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In kinetic theory of gas the foremost assumption is that the temperature of an object is due to the kinetic energy of the atoms/molecules contained in it. But as we know that kinetic energy is a relative quantity and can change from one frame of reference to another. This leads me to the conclusion that temperature is a relative quantity but I think that it might not be the case due to randomness. So which one is true? Is it relative or not? ( If it is not then surely we can't define a temperature of a single or 10 or 100 atoms as then randomness won't be that profound 'the' temperature will be relative. )

EDIT: I found the answer over HERE.

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But as we know that kinetic energy is a relative quantity and can change from one frame of reference to another.

That is true only at the macroscopic level.

There are two kinds of kinetic energy of the gas. There is the internal microscopic kinetic energy of the gas. That is due to the random motion of the gas molecules. The average translational kinetic energy the gas molecules is responsible for the temperature of the gas and does not depend on an external frame of reference. It is part of the internal energy of the gas.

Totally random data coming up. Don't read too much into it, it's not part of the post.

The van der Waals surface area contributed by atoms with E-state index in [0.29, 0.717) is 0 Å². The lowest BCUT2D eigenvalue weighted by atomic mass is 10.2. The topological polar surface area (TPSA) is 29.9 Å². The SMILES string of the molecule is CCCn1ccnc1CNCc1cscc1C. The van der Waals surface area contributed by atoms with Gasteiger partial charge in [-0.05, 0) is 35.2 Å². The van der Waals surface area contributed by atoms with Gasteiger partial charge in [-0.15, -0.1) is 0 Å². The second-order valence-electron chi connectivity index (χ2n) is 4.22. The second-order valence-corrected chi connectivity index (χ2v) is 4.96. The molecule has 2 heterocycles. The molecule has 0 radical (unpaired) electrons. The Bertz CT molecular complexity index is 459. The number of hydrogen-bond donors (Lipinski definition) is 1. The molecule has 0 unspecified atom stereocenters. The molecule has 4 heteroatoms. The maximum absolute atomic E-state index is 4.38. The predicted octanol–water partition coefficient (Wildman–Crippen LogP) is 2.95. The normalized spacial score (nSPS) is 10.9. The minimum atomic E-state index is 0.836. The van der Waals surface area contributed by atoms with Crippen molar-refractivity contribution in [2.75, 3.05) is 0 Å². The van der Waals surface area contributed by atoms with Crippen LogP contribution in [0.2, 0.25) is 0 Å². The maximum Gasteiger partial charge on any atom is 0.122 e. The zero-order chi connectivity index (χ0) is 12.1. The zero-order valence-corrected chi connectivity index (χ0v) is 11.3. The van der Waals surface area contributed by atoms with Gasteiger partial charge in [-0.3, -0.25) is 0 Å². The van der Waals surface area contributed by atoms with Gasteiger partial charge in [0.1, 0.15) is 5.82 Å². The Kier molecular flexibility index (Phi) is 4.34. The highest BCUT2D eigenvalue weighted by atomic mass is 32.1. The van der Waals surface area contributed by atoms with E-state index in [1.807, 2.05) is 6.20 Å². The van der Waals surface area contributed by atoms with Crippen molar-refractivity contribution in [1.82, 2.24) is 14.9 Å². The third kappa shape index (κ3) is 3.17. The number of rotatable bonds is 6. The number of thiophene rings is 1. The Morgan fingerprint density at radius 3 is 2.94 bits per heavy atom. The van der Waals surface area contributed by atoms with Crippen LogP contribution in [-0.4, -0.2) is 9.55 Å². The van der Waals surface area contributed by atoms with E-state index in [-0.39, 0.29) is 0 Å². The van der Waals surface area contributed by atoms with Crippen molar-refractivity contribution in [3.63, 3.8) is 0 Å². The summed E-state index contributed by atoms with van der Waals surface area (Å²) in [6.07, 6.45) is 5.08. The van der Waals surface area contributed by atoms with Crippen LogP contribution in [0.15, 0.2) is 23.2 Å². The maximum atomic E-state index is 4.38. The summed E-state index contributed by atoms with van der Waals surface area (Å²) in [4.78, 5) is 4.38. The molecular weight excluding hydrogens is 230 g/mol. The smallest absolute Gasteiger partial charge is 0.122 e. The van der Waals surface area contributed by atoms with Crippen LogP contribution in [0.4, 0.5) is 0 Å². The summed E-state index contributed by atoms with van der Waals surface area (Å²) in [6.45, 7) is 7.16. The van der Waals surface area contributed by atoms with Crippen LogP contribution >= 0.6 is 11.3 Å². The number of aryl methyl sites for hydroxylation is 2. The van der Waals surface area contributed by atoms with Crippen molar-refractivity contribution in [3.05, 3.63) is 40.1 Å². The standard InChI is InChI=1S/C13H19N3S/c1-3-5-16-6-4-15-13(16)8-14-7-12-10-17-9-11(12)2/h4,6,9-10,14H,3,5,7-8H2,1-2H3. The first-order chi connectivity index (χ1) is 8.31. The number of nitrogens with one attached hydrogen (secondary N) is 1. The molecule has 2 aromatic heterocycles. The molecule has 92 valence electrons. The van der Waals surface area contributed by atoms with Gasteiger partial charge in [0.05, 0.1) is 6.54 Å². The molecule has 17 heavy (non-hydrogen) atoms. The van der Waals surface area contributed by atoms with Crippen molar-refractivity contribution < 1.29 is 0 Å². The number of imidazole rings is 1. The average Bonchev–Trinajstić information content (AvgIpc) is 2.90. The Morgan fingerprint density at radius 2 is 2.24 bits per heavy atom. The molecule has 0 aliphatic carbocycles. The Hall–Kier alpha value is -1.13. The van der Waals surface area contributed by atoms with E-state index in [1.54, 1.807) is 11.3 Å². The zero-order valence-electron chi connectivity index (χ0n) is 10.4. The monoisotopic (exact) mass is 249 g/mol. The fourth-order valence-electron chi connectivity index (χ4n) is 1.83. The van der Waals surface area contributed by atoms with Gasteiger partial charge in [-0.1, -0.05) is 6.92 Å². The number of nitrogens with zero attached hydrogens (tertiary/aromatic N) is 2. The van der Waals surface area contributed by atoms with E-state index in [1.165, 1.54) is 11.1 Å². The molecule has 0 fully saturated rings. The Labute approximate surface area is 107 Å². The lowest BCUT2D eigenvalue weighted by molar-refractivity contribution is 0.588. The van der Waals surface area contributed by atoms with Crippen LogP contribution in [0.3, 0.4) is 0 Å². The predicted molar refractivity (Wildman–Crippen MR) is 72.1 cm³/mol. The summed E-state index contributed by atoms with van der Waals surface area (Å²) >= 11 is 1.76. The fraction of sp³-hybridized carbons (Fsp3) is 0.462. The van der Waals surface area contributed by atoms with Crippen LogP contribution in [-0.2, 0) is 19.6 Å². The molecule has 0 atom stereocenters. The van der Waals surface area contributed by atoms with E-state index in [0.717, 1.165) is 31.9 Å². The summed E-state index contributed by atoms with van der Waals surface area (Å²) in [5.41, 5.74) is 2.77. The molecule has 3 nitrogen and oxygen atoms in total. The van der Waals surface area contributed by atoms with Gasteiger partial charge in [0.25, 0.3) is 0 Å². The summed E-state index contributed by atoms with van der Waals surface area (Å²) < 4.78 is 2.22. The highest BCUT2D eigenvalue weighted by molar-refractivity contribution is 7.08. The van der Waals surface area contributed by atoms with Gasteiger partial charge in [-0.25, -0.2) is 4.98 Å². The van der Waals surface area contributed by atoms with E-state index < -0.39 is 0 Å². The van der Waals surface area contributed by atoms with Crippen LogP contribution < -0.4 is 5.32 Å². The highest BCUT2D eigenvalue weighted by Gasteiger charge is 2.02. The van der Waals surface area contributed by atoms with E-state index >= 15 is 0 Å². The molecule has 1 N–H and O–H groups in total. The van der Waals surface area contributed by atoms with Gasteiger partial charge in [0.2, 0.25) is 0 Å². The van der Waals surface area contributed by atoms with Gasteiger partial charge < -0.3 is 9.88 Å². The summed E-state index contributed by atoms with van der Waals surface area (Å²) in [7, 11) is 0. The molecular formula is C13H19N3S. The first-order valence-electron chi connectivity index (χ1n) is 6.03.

Then there is the kinetic energy at the macroscopic level. This would be the kinetic energy of say a container of gas moving relative to some external (to the container) frame of reference. That kinetic energy is reference frame dependent.

This leads me to the conclusion that temperature is a relative quantity but I think that it might not be the case due to randomness. So which one is true? Is it relative or not?

Temperature is not a relative quantity. You are right the temperature is due to random motion. The macroscopic kinetic energy of the container of gas has no effect on the internal kinetic energy which is based on the internal random motion of the gas particles.

It is worth noting if the constant velocity of an insulated container of gas resulted in an increase the temperature of the gas, then we would have a way of determining absolute motion in an inertial reference frame. A person measuring the temperature of the gas in the lab would get a different result than a person measuring the temperature of the same container of gas while traveling at constant velocity relative to the lab frame. That would violate the special theory of relativity.

( If it is not then surely we can't define a temperature of a single or 10 or 100 atoms as then randomness won't be that profound 'the' temperature will be relative. )

There has been considerable debate on this. See the following: Can a single molecule have a temperature?

Hope this helps.

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